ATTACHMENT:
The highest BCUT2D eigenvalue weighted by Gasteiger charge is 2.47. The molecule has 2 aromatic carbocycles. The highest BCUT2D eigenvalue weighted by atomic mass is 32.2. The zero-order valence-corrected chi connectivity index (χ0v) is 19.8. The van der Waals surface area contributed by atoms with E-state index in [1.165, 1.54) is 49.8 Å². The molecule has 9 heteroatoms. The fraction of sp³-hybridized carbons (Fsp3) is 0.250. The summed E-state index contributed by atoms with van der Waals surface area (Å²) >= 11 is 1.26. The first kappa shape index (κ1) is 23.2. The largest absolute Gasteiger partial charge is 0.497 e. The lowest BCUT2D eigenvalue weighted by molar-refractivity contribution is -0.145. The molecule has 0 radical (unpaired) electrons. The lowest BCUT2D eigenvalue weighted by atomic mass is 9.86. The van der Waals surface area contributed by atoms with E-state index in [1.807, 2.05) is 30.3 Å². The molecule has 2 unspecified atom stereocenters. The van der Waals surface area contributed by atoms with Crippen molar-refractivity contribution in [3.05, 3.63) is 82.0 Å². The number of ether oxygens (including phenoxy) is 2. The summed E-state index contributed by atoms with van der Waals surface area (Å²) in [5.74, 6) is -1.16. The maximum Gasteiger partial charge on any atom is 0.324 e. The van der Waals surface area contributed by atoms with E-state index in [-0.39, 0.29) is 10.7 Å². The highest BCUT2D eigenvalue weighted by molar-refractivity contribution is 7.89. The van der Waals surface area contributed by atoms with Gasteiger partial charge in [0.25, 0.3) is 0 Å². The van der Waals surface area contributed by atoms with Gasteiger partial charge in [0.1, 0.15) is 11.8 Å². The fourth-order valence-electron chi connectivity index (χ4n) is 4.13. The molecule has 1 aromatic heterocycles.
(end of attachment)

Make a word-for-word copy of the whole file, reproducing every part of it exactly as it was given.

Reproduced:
The highest BCUT2D eigenvalue weighted by Gasteiger charge is 2.47. The molecule has 2 aromatic carbocycles. The highest BCUT2D eigenvalue weighted by atomic mass is 32.2. The zero-order valence-corrected chi connectivity index (χ0v) is 19.8. The van der Waals surface area contributed by atoms with E-state index in [1.165, 1.54) is 49.8 Å². The molecule has 9 heteroatoms. The fraction of sp³-hybridized carbons (Fsp3) is 0.250. The summed E-state index contributed by atoms with van der Waals surface area (Å²) >= 11 is 1.26. The first kappa shape index (κ1) is 23.2. The largest absolute Gasteiger partial charge is 0.497 e. The lowest BCUT2D eigenvalue weighted by molar-refractivity contribution is -0.145. The molecule has 0 radical (unpaired) electrons. The lowest BCUT2D eigenvalue weighted by atomic mass is 9.86. The van der Waals surface area contributed by atoms with E-state index in [1.807, 2.05) is 30.3 Å². The molecule has 2 unspecified atom stereocenters. The van der Waals surface area contributed by atoms with Crippen molar-refractivity contribution in [3.05, 3.63) is 82.0 Å². The number of ether oxygens (including phenoxy) is 2. The summed E-state index contributed by atoms with van der Waals surface area (Å²) in [5.74, 6) is -1.16. The maximum Gasteiger partial charge on any atom is 0.324 e. The van der Waals surface area contributed by atoms with E-state index in [-0.39, 0.29) is 10.7 Å². The highest BCUT2D eigenvalue weighted by molar-refractivity contribution is 7.89. The van der Waals surface area contributed by atoms with Gasteiger partial charge in [0.25, 0.3) is 0 Å². The van der Waals surface area contributed by atoms with Gasteiger partial charge in [0.1, 0.15) is 11.8 Å². The fourth-order valence-electron chi connectivity index (χ4n) is 4.13. The molecule has 1 aromatic heterocycles.